Your practice seems to be motivated by dialogue at every step, from you and Oliver Sundqvist through to the fabricators involved in helping to put the work together, the curators and the space it ends up in – there’s a really interesting idea of communication and relationships here. It was interesting, even with the work you were showing at the RCA show. It wasn’t an attempt to turn the studio into a gallery. It was work very much aware of it being in a studio setting.

It’s interesting talking to certain artists – everything is like a problem for them, you know? There was a piece of text for the exhibition, like an instructional text. The only kind of argument we’ve had installing Soft Boxing was over where to put this text. I talk to artists who say “Fuck it! Put it where you want” but this isn’t the way I like to work. It’s important for me that the gallery has a pleasant experience working with us. It affects the atmosphere in the space. Everyone was so happy with the result, that means much more to me than putting my foot down over something. It creates a better atmosphere in the space and I like this dialogue existing in the work.

Tell me a little bit about the collaborative process in your work? It seems like this collaboration with Oliver is indicative of a broader notion of consensus present in your practice. Even with the clay pieces you were showing recently, them being unfired is a sort of metaphor for this. They are allowed to exist in their current state, they're unfired, saving the material this undue stress but also allowing the marks of making and its materiality to be very visible.

It’s cool, if I come up with an idea and share it with Oliver he will say “Yeah, the idea is cool... but maybe we should do it this way instead?” which allows things to grow. Plus there are technical things, making, the dialogue between us is also the sharing of skills.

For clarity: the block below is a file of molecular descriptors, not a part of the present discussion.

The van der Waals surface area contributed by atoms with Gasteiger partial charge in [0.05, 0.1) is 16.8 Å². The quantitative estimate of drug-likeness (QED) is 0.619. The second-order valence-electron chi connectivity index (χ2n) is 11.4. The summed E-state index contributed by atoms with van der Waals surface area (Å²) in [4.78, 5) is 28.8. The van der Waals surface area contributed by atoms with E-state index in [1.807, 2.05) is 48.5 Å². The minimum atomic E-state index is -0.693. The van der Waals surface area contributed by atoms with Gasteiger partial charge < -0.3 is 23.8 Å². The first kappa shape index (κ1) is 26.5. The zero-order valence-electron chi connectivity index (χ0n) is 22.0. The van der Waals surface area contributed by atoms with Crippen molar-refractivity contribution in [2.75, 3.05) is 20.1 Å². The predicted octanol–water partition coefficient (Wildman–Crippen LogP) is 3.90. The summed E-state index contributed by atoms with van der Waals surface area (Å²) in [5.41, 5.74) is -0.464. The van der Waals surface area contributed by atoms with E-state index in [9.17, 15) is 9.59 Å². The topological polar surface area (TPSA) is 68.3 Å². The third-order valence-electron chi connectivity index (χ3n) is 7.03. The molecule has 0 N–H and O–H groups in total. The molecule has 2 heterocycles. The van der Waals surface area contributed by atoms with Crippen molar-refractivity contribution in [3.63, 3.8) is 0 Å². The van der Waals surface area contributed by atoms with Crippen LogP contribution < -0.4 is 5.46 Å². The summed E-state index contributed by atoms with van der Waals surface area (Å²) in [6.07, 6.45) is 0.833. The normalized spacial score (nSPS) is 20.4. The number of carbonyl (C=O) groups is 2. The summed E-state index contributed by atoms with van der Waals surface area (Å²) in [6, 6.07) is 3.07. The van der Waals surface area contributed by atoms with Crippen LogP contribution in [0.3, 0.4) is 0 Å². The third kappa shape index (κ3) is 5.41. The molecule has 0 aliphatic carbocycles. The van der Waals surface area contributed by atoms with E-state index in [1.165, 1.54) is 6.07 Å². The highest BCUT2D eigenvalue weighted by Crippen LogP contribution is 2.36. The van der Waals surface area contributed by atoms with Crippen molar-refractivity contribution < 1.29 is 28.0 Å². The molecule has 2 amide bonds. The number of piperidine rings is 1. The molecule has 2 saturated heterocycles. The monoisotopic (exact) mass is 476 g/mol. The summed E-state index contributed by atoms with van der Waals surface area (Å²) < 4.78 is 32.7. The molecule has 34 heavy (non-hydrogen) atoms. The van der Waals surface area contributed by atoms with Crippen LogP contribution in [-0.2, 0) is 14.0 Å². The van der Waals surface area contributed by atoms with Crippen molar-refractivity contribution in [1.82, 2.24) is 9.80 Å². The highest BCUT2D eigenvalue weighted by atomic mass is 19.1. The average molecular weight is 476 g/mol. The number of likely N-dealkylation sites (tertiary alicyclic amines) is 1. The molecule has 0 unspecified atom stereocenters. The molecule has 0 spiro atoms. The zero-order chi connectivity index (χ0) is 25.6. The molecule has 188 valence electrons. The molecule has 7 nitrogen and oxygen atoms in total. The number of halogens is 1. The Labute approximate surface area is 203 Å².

When we made Soft Boxing, we had textiles and metal frames. We worked together with a fabricator who would do the sewing of the fabrics and she had a lot of input as well. Something like how the fabric should be sewn has a significant impact on the aesthetic outcome of the work and this is something that we were interested in.

There were also other material negotiations: The welding began to rust and this rust would begin to colour the fabric. Of course I could have spent time removing these stains and attempting to restore the fabric but for me this was not important. I like the honesty of this. It may not have been exactly what I intended but I wouldn’t want to change it. I’m happy with the outcome. I’m looking for this honesty in all pieces.

That’s part of what makes an artist, this negotiation with materials. We were talking recently about living in London and seeing so many artist-led shows embracing new media, that has a very different kind of artistic fingerprint. There are still happy accidents, of course but I think it’s something quite different from the tenderness communicated in your recent works. The making is very visible in them, it’s very clear how they come to be. They have evidence of error but this error is part of what makes them feel human.